Major Cities - Tripoli


Tripoli (Trablos), 85 kilometers north of Beirut, has a special character all its own. Thanks to its historical wealth, relaxed lifestyle and thriving business climate, this is a city where modern and medieval  blend easily into a lively and hospitable metropolis. Known as the capital of the North, Tripoli is Lebanonís second largest city.Forty-five buildings in the city, many dating from the 14th century, have been registered as historical sites. Twelve mosques from Mamluke and Ottoman times have survived along with an equal number of "madrassas" or theological schools. Secular buildings include the "hammam" or the bathing-house, which followed the classical pattern of Roman-Byzantine baths, and the "khan" or caravansary. The souks, together with the "Khan" form an agglomeration of various trades where tailors, jewelers, perfumers, tanners and soap-makers work in surroundings that have changed very little over the last 500 years.


Tripoli in History
Habitation of the site of Tripoli goes back to at least the 14th century B.C., but it wasn't until about the 9th century B.C. that the Phoenicians established a small trading station there. Later, under the Persians, it was home to a confederation of the Phoenician city states of Sidon, Tyre and Arados Island. Built on the trade and invasion route near the Abu Ali River, Tripoli's strategic position was enhanced by offshore islands, natural ports and access to the interior.
Under the successors of Alexander the Great during the Hellenistic period, Tripoli was used as a naval shipyard. There is also evidence that it enjoyed a period of autonomy at the end of Seleucid era.
Under Roman rule, starting with the takeover of the area by Pompey in 64-63 B.C.,the Romans built several monuments here. The Byzantine city of Tripolis, which by then extended to the south, was destroyed, along with other Mediterranean coastal cities, by an earthquake and tidal wave in 551.

After 635, Tripoli became a commercial and shipbuilding center under the Omayyads. It achieved semi-independence under the Fatimid Dynasty when it developed into a center of learning.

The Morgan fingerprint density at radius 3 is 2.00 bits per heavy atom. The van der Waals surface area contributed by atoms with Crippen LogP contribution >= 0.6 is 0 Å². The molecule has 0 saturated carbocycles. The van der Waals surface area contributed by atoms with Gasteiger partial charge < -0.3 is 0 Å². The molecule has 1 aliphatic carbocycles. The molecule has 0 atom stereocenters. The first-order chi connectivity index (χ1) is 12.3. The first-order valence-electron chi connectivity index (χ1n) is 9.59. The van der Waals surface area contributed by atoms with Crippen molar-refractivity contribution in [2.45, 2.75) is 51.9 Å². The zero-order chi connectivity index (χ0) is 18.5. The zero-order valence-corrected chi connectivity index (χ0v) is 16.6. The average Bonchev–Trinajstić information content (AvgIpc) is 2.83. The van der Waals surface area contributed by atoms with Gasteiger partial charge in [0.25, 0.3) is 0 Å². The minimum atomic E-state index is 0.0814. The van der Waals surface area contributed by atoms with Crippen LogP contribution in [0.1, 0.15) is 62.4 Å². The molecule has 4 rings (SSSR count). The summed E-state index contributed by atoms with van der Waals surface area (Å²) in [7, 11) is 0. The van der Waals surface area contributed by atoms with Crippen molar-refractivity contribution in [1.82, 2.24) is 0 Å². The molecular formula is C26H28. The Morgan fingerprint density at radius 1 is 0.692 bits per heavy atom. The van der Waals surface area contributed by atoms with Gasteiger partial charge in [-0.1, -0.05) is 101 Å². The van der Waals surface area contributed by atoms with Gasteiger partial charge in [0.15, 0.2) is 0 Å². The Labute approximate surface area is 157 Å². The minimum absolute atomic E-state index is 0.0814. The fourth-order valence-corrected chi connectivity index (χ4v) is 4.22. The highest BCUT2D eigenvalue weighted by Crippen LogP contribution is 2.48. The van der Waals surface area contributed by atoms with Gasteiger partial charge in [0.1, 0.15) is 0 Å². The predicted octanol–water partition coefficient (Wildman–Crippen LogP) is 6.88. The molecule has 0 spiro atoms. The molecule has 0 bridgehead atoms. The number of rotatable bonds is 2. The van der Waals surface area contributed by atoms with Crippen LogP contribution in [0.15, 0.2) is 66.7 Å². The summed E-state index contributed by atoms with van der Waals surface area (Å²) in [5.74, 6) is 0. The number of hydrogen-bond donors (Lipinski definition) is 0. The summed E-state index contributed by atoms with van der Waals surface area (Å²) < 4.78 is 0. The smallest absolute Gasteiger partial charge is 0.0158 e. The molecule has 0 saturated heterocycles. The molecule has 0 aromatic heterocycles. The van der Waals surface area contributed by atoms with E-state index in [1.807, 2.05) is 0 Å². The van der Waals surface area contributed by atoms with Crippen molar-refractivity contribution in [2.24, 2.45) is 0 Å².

At the beginning of the 12th century the Crusaders laid siege to the city, finally entering it in 1109. The conquest caused extensive destruction, including the burning of Tripoli's famous library, the Dar il-'ilm, with its thousands of volumes. During the Crusaders' 180-year rule the city was the capital of the "County of Tripoli". But Crusader Tripoli fell in 1289 to the 


victorious Mamluke Sultan Qalaoun, who ordered the old port city (today Al-Mina) destroyed and a new  built inland near the old castle. It was at this time that numerous religious and secular buildings were erected, many of which still survive today.
During the long Turkish Ottoman rule (1516 - 1918) Tripoli retained its prosperity and commercial importance and in these years more buildings were added to the city's architectural wealth.

Tripoli Today
Modern Tripoli, which has a population of about 500,00, is divided into two parts: El-Mina, (the port area and site of the ancient city) and the town of Tripoli proper.
The Medieval city at the foot of the Crusader castle is where most of the historical sites are located. Surrounding this is a modern metropolis which is occupied with commerce, banking and recreation. The area known as "at-Tall", dominated by an Ottoman clock tower (built in 1901/2) in the heart of downtown Tripoli, is the transportation center and terminus for most taxi routes.
When shopping in the old souks or downtown area, remember that gold is a good buy. Other popular items are Tripoliís famous sweets and traditional olive-oil based soap, water pipes and brass work. Al Mina, the port area, is a good place to find sea food restaurants and fish markets. The cityís most comfortable hotels and Western-style restaurants can be found in the beach resorts south of the city.


Source: Ministry of Tourism